Other Posts on Edmund Dana’s Geographical Sketches of the Western Country:
“Edmund P. Dana was a good man to know.” begins historian John R. Van Atta’s Securing the West. (1) “Good”, I thought when I stumbled upon Atta’s work, because that’s the man I’ve gotten to know through my bibliographic exploration of his work, Geographical Sketches of the Western Country. Tracing the biographical details of the author of my pet book was a fruitful line of research in my exploration of the books place in the world of early 19th century America, and operated as an effective way to gain an understanding of the book as an object of a new republic caught between old ways and new ideas.
The biggest epiphany in my research into the origins of Geographical Sketches was determining who exactly wrote my book. The book is catalogued as having been written by a Daniel Dana, who did exist and was a predominant figure in early America, but does not appear to have written Geographial Sketches. The publisher’s page provided evidence to the books actual author, yielding the answer that the book was written by an “E. Dana”. A worldcat search later I confirmed that E. Dana was Edmund P. Dana, who had left much more of his life online than Daniel Dana, despite having been dead for nearly two-hundred years. Exploring Edmund Dana’s life would prove to be a telling line of research that is key in understanding the intent of the Geographical Sketches and why it exists in the material form and place it does today.
Geographical Sketches is one of the three published works that I was able to find attributed to Edmund P. Dana online. Along with Geographical Sketches, he also authored A Description of the Bounty Lands of Illinois, both of which were published in 1819 in Cincinnati by Looker and Reynolds publishing house. The third work does not show up until full 21 years later in 1840, A Voice from Bunker Hill, published in 1840 by Bunker-Hill publishing. This work stands out from the other two as it takes a subjective viewpoint, with Dana commenting on the politics of his day. It was also printed in two editions, indicating Dana may have had a popular audience at this point in his life.
A Voice from Bunker Hill is interesting to me for its bibliographic insights into the focus of this research, Geographical Sketches. It interests me in its own right, however, for its candid remarks from Dana on his personal life and also the then upcoming 1840 presidential election which would see Martin Van Buren of the Democratic Party lose to William Henry Harrison of the then new Whig Party. Harrison is of special importance here, as the first eleven pages of Dana’s Bunker Hill are devoted to his endorsement of Harrison on the grounds that he has known him to be a man of “remarkable honor” in the “over twenty years” that they have personally known each other. (4) This suggests that Dana mixed with the top politicians of the day, a find that is fascinating in its own right, but also bibliographically interesting when one becomes acquainted with Dana’s biography.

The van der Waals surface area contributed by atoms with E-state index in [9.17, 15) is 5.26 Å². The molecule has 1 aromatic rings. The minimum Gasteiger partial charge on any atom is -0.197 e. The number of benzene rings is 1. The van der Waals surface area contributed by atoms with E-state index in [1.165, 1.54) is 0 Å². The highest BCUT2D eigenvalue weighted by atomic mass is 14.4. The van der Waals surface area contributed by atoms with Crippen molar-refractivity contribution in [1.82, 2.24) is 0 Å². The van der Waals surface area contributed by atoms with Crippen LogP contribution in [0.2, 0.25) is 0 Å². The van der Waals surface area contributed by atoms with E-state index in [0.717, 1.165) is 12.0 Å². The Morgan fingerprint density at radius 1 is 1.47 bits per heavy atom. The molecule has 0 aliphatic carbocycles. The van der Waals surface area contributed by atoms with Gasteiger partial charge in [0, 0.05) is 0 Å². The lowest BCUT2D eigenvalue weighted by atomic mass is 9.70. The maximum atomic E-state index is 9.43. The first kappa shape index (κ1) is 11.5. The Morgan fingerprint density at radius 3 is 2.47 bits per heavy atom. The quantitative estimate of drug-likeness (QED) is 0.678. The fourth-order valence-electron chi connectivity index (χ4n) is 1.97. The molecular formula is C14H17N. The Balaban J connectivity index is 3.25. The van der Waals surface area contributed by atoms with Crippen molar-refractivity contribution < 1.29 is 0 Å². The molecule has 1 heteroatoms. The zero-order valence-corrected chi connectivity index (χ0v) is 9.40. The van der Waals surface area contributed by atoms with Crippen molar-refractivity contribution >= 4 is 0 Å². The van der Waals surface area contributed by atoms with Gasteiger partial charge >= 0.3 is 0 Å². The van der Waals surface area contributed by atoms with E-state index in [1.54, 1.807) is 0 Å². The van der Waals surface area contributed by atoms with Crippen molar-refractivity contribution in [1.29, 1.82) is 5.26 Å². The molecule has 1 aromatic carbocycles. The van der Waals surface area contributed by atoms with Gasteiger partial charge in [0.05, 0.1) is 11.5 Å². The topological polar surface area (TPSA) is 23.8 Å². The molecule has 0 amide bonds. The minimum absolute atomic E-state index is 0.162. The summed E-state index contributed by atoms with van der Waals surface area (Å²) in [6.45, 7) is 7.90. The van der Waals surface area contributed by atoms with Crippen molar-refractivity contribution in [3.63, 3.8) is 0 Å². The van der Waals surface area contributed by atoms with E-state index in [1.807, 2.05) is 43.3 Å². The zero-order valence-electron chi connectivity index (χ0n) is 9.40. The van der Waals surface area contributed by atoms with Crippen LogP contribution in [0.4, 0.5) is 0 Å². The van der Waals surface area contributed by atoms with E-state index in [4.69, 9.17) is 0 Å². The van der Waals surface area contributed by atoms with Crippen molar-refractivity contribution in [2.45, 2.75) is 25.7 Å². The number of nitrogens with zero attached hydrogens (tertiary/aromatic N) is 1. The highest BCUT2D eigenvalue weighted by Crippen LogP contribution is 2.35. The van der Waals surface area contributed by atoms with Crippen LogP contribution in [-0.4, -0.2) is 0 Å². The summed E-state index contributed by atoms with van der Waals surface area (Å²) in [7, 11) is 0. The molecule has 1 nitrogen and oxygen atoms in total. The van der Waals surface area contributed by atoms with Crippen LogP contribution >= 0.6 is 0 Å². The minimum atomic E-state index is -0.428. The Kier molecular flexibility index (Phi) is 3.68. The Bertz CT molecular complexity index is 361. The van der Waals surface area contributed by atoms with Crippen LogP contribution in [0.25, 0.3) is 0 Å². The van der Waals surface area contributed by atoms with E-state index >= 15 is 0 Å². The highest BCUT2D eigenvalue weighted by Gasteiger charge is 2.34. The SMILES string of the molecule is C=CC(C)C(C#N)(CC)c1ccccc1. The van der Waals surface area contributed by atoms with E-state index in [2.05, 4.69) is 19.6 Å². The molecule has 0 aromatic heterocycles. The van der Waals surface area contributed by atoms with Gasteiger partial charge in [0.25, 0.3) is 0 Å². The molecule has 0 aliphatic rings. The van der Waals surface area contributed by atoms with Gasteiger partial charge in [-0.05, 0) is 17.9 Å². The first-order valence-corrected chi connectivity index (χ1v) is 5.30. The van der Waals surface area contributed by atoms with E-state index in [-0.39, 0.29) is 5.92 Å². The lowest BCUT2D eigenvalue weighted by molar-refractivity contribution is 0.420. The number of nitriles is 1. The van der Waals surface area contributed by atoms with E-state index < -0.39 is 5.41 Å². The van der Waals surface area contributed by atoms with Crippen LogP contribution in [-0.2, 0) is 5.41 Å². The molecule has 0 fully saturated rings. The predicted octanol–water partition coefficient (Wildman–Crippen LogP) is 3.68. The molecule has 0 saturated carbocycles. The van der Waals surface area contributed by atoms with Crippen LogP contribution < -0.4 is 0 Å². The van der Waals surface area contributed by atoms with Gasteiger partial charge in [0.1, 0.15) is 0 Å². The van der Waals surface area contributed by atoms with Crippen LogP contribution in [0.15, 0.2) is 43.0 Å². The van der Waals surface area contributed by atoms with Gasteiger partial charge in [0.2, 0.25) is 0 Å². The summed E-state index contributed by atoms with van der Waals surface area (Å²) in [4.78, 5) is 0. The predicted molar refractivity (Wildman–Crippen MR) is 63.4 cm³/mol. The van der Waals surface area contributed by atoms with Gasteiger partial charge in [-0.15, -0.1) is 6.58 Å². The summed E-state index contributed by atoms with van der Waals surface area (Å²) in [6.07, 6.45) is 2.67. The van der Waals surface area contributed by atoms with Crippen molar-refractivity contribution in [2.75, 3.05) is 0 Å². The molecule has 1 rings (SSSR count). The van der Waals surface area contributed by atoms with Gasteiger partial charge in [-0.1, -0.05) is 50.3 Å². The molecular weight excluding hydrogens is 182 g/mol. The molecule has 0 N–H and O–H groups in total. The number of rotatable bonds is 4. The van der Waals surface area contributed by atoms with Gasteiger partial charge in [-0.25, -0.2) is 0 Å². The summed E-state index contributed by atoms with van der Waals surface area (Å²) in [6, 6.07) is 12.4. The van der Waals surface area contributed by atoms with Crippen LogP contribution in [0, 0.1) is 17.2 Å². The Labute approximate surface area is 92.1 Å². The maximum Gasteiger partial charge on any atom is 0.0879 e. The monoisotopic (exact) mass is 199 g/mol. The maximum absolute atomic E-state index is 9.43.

Edmund P. Dana is, as his epithet reads in Bunker Hill, a “Chip of the Old Revolutionary Stock” (i.). This is a very succinct way that alludes to Dana’s part of what in early American history is the Dana family. The Dana family is Boston Brahmin, the founder of which, Richard Dana, was a prominent puritan when he immigrated to America by or before 1640, as A History of Cambridge tells it. His offspring would go on to be one of the wealthiest in colonial Boston, with generations having attended Harvard, and holding legal, clerical and legislative positions in the colonies. They are as old as money gets in America一so old that the very dining hall I’m sitting in right now as I write this at Colby College in Waterville, ME is named after one of their descendants who donated it in 1966. Being such a predominant family, there is a wealth of general knowledge about them, as well as fairly well-kept documentation on their family trees. However, Edmund P. Dana is a tough member of this family to track down. The convolution of digging through family trees has not been especially helpful. In his writings in Bunker Hill, Edmund P. Dana, the author of Geographical Sketchs, claims his father was a “general Dana who assisted at the taking of Burgoyne,” (10) Here, the taking of Burgoyne refers to the second Battle of Saratoga, where British John Burgoyne surrendered. Based on this information, and a reading of the word “assisted” to mean strategic political maneuverings instead of actually taking up arms, I suspect Edmund Dana is referring to Francis Dana一whose biography indicates he was put on “The Board of War and Marine Committee” (39) in the Continental Army around this time. This would make sense with the found petition to the United States Committee of Claims from 1818 I found that indicates Edmund lived from 1772-1840, as Francis Dana’s lived from 1743-1811 and therefore would be of the write age to be Edmund’s father.. (US Congress) I couldn’t confirm this using a genealogical database on line, but I can confirm the validity of my method of assessing Edmund’s family tree from A Voice from Bunker Hill. Edmund P. Dana of A Voice from Bunker Hill is the same as Geographical Sketches based on a notice found on the last page of Bunker Hill, where, remarkably (and to my mystery), there is a note that “[Dana] will dispose of the copy-right of his published Geographical of the Western Country. (25) I caution to draw a line between this notice and his death in 1840, but it is possible.